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README.md

RDF.ex

Travis Hex.pm Inline docs

An implementation of the RDF data model in Elixir.

Features

  • fully compatible with the RDF 1.1 specification
  • in-memory data structures for RDF descriptions, RDF graphs and RDF datasets
  • support for RDF vocabularies via Elixir modules for safe, i.e. compile-time checked and concise usage of IRIs
  • XML schema datatypes for RDF literals (not yet all supported)
  • sigils for the most common types of nodes, i.e. IRIs, literals, blank nodes and lists
  • a description DSL resembling Turtle in Elixir
  • implementations for the N-Triples, N-Quads and Turtle serialization formats
  • a SPARQL client is implemented in the separate SPARQL.Client package

Installation

The RDF.ex Hex package can be installed as usual, by adding rdf to your list of dependencies in mix.exs:

def deps do
  [{:rdf, "~> 0.4"}]
end

Usage

The RDF standard defines a graph data model for distributed information on the web. A RDF graph is a set of statements aka RDF triples consisting of three nodes:

  1. a subject node with an IRI or a blank node,
  2. a predicate node with the IRI of a RDF property,
  3. an object node with an IRI, a blank node or a RDF literal value.

Let's see how the different types of nodes are represented with RDF.ex in Elixir.

IRIs

RDF.ex follows the RDF specs and supports IRIs, an internationalized generalization of URIs, permitting a wider range of Unicode characters. They are represented with the RDF.IRI structure and can be constructed either with RDF.IRI.new/1 or RDF.IRI.new!/1, the latter of which additionally validates, that the given IRI is actually a valid absolute IRI or raises an exception otherwise.

RDF.IRI.new("http://www.example.com/foo")
RDF.IRI.new!("http://www.example.com/foo")

The RDF module defines the alias functions RDF.iri/1 and RDF.iri!/1 delegating the resp. new function:

RDF.iri("http://www.example.com/foo")
RDF.iri!("http://www.example.com/foo")

Besides being a little shorter than RDF.IRI.new and better importable, their usage will automatically benefit from any future IRI creation optimizations and is therefore recommended over the original functions.

A literal IRI can also be written with the ~I sigil:

~I<http://www.example.com/foo>

But there's an even shorter notation for IRI literals.

Vocabularies

RDF.ex supports modules which represent RDF vocabularies as RDF.Vocabulary.Namespaces. It comes with predefined modules for some fundamental vocabularies defined in the RDF.NS module. Furthermore, the rdf_vocab package contains predefined RDF.Vocabulary.Namespaces for the most popular vocabularies.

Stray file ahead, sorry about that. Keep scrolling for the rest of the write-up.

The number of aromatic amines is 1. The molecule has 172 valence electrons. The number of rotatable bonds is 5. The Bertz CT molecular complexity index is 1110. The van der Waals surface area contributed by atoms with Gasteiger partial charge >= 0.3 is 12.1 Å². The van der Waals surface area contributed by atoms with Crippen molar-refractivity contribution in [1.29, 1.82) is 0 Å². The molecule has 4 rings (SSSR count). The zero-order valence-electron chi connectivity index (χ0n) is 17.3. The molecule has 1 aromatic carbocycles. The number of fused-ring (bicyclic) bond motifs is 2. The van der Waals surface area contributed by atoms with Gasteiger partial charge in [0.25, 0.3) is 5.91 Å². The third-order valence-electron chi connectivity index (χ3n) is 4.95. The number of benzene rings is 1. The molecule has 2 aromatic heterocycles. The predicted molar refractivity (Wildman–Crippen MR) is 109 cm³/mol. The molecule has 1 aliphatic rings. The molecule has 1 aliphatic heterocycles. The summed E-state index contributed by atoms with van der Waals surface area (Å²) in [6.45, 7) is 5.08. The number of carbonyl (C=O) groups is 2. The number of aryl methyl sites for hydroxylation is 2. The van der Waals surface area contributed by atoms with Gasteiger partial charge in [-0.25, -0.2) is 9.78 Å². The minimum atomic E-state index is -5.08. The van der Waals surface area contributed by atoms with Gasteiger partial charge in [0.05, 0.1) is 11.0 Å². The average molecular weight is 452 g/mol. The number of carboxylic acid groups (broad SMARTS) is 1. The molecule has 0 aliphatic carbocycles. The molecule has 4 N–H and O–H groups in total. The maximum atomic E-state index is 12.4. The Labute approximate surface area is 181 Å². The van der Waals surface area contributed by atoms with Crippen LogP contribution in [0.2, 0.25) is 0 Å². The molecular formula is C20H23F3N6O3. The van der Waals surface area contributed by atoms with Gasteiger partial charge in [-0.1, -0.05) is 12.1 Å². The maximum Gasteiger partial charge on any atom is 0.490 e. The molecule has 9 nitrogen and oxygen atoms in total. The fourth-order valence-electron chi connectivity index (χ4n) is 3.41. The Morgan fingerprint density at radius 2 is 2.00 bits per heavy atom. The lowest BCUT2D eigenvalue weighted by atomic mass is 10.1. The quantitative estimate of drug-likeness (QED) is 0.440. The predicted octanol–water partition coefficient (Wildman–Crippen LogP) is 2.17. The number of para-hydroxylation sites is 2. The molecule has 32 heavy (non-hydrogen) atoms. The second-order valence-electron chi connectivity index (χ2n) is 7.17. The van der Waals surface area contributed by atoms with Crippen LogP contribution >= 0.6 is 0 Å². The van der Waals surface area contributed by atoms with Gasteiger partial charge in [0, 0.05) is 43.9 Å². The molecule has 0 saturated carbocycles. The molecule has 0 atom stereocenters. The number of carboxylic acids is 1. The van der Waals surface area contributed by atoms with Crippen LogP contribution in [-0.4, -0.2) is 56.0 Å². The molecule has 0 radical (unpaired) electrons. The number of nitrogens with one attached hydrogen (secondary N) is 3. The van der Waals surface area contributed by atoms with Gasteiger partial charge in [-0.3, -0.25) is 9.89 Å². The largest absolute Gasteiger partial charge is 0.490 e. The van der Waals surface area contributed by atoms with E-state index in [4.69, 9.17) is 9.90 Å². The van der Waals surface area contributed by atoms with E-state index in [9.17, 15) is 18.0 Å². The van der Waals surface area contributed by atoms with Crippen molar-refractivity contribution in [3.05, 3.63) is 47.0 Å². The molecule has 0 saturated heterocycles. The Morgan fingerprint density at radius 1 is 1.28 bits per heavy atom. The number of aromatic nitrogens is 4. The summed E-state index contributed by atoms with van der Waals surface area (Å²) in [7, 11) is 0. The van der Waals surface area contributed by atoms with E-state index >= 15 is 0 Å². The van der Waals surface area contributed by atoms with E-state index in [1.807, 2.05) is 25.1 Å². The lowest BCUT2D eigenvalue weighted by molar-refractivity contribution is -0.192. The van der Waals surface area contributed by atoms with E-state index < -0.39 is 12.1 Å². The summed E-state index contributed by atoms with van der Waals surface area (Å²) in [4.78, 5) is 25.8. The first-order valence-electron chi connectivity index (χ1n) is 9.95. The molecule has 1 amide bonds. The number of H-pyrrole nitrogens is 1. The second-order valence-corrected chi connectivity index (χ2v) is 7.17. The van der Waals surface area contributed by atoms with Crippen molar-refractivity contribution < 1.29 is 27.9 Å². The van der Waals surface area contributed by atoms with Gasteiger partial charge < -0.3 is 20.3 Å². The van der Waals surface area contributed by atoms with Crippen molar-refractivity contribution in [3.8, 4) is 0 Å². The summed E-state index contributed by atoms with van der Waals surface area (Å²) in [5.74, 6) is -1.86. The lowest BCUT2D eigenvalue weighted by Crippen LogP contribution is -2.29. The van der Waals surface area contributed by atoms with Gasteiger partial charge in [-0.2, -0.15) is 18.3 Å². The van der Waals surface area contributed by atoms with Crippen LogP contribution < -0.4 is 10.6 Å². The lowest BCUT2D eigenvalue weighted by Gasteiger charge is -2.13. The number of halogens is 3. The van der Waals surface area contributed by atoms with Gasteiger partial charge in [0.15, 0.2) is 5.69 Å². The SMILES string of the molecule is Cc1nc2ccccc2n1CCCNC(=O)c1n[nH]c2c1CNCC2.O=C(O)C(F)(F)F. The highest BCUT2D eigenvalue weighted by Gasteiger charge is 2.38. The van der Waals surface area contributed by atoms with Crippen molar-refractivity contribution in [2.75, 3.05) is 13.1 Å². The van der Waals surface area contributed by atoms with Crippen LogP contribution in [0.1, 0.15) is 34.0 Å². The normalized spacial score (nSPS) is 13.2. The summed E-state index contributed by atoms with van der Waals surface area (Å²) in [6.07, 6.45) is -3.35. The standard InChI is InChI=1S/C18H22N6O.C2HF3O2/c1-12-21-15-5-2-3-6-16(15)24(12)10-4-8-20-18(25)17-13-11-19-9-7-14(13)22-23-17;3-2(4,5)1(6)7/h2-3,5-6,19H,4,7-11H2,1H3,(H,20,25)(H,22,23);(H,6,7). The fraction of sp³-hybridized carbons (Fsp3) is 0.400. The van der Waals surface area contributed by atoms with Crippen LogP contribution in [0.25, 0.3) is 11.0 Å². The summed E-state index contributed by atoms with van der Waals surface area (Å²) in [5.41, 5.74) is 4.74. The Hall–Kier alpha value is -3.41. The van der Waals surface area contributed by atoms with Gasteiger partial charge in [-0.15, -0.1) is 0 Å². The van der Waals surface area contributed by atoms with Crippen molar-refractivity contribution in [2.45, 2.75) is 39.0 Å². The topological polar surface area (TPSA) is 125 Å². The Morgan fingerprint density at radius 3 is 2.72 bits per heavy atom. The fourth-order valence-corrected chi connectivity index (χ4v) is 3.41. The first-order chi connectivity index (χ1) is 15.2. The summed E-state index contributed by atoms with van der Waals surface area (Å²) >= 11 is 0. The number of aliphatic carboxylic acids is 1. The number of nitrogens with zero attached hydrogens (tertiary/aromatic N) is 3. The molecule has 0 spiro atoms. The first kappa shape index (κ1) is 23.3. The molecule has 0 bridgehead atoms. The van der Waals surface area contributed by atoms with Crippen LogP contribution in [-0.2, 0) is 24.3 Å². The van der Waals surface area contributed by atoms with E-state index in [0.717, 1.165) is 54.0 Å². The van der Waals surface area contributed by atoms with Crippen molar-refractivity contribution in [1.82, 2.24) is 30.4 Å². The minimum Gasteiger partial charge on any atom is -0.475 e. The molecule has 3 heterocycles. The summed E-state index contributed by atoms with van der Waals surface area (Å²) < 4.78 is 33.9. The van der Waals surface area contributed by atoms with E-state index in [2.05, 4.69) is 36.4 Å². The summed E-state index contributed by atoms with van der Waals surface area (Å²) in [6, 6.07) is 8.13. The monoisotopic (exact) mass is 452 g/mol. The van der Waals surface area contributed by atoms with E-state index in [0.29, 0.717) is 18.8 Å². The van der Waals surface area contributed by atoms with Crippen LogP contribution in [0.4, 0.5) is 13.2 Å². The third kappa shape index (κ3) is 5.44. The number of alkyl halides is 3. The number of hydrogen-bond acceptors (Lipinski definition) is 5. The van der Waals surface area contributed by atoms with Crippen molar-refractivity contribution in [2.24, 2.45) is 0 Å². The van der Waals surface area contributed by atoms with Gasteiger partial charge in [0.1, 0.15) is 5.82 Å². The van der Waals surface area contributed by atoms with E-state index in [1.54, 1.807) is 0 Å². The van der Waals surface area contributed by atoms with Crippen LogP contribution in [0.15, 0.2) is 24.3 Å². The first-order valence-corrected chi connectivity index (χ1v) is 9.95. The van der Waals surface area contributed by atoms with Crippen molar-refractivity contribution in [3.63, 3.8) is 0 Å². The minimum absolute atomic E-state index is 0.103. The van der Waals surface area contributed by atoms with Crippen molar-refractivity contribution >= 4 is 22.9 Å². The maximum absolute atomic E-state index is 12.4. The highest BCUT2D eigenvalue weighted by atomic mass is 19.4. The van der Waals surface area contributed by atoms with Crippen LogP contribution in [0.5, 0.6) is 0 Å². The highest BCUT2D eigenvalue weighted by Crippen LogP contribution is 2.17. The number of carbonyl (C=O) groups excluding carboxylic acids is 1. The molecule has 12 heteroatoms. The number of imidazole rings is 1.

These RDF.Vocabulary.Namespaces (a special case of a RDF.Namespace) allow for something similar to QNames in XML: an atom or function qualified with a RDF.Vocabulary.Namespace can be resolved to an IRI.

There are two types of terms in a RDF.Vocabulary.Namespace which are resolved differently:

  1. Capitalized terms are by standard Elixir semantics module names, i.e. atoms. At all places in RDF.ex where an IRI is expected, you can use atoms qualified with a RDF.Namespace instead. If you want to resolve them manually, you can pass a RDF.Namespace qualified atom to RDF.iri.
  2. Lowercased terms for RDF properties are represented as functions on a RDF.Vocabulary.Namespace module and return the IRI directly, but since RDF.iri can also handle IRIs directly, you can safely and consistently use it with lowercased terms too.
iex> import RDF, only: [iri: 1]
iex> alias RDF.NS.{RDFS}

iex> RDFS.Class
RDF.NS.RDFS.Class

iex> iri(RDFS.Class)
~I<http://www.w3.org/2000/01/rdf-schema#Class>

iex> RDFS.subClassOf
~I<http://www.w3.org/2000/01/rdf-schema#subClassOf>

iex> iri(RDFS.subClassOf)
~I<http://www.w3.org/2000/01/rdf-schema#subClassOf>

As this example shows, the namespace modules can be easily aliased. When required, they can be also aliased to a completely different name. Since the RDF vocabulary namespace in RDF.NS.RDF can't be aliased (it would clash with the top-level RDF module), all of its elements can be accessed directly from the RDF module (without an alias).

iex> import RDF, only: [iri: 1]
iex> RDF.type
~I<http://www.w3.org/1999/02/22-rdf-syntax-ns#type>

iex> iri(RDF.Property)
~I<http://www.w3.org/1999/02/22-rdf-syntax-ns#Property>

This way of expressing IRIs has the additional benefit, that the existence of the referenced IRI is checked at compile time, i.e. whenever a term is used that is not part of the resp. vocabulary an error is raised by the Elixir compiler (unless the vocabulary namespace is non-strict; see below).